stevenlb21
Police have refused to withdraw an incorrect fine for a rider standing on the foot pegs, even though the “commonsense” practice was legalised in South Australia in 2016 and added to the Australian Road Rules this year.

Tim Byrne (pictured above) says he was riding his Triumph Tiger through some roadworks in Adelaide in January 2018 and stood up to see over the 40km/h traffic when he was pulled over by police.

“At this point I was confused,” he says.

“The female police officer informed me that standing on the foot pegs was an offence.”

Tim says the officer told him: “We have a zero tolerance about the fatal five and riding without due care or control is one of them”.

“Confused, I sucked it up and rode off with my $190 blue piece of paper,” Tim says.

However, he then found that the South Australia laws were changed in December 2016 to allow riders to stand on the pegs while moving if they have both feet on the pegs and it is safe. THe rules have also been changed in most other states.

Tim officially asked for the fine to be waived on the grounds that it was incorrect according to the updated road rules.

However, he received a reply on behalf off the Police Commissioner that said the fine would not be withdrawn.

“The issuing officer has the discretion whether to caution or issue an expiation notice,” the police reply says.

“I am satisfied that the issuing officer has exercised their discretion appropriately and do not intend to interfere (with) that decision.”


Incorrect fines

South Australian rider representative group spokesman Tim Kelly of Ride to Review says it’s “disappointing to learn that riders are still being charged for offences that are no longer applicable”.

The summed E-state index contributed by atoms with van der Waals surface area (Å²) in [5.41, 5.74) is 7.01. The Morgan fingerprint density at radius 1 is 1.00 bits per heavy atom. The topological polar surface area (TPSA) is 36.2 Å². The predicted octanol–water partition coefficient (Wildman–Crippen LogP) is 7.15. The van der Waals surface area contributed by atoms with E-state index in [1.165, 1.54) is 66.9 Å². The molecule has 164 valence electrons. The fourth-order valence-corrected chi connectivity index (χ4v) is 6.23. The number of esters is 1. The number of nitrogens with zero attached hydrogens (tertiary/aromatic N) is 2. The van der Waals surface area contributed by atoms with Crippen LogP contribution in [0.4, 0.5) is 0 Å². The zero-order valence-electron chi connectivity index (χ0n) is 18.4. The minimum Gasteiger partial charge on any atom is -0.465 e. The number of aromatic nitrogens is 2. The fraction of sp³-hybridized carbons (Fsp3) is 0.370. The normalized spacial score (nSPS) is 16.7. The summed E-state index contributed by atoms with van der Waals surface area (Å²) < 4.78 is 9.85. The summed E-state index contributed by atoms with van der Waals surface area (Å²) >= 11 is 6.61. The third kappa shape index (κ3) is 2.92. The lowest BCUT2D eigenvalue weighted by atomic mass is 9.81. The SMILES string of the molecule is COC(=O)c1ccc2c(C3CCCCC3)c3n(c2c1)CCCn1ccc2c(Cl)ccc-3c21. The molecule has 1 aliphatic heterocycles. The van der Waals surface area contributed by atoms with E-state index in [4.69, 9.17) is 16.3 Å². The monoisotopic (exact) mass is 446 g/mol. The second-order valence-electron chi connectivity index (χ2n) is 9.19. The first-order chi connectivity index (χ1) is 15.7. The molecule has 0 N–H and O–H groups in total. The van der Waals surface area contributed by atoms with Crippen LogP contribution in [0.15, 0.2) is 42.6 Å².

“What this means is that even SAPOL aren’t aware of the laws of this state,” he says.

“As such, they could be (or are) fining motorcyclists for offences that commonsense saw end years ago.

“The rider now cops it on the chin or requires legal assistance to determine the validity of the charge and whether it is actually legal.”

Read More Here: https://motorbikewriter.com/police-defend-incorrect-rider-fine/
Cheers......Steve
Penrith, NSW

2015 Indian Chieftain (Indian Motorcycle Red)
"TECUMSEH"
IMRG Membership No.  AU101486

Meanwhile back at the Ranch, Tonto disguised as a door gets his knob shot off !!!.

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CHF10
Court dispute. Thrown out. Done. In fact just the act of disputing it would likely have it withdrawn. 
Live free or die!
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stevenlb21
I agree with you CHF10, let the court deal with it, but how can the  police brass stand by the orginal infringement notice or it a case of stand behind the ground troops.
Cheers......Steve
Penrith, NSW

2015 Indian Chieftain (Indian Motorcycle Red)
"TECUMSEH"
IMRG Membership No.  AU101486

Meanwhile back at the Ranch, Tonto disguised as a door gets his knob shot off !!!.

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crash
This is the way that I see it - and the question is - who is responsible for educating the police department?

If the police officer was told that this was an offence, then they are acting on the information that they have been provided with (doesn't make it right though I agree).  Higher up the tree, they have no choice but to side with the police officer for two reasons, firstly they weren't there and secondly they don't know the circumstances behind the incident (again, doesn't make it right). 

I figure that if the police officer does not have the support of their management then they "could" be constantly overruled making them ineffective.  So this would have been the reason for the response.

The trouble is, in circumstances like this, it needs to go to court so that a precedent is set.  This is what the police listen to.  If it gets thrown out because it is technically incorrect then the police manual will be updated accordingly and the relevant training / bulletin will be provided to the police department.  But until this happens, it will be business as usual. 
Ulysses #30673
IMRG #AU100394
Current: RoadMaster (ebony and ivory)
Highett Victoria Australia
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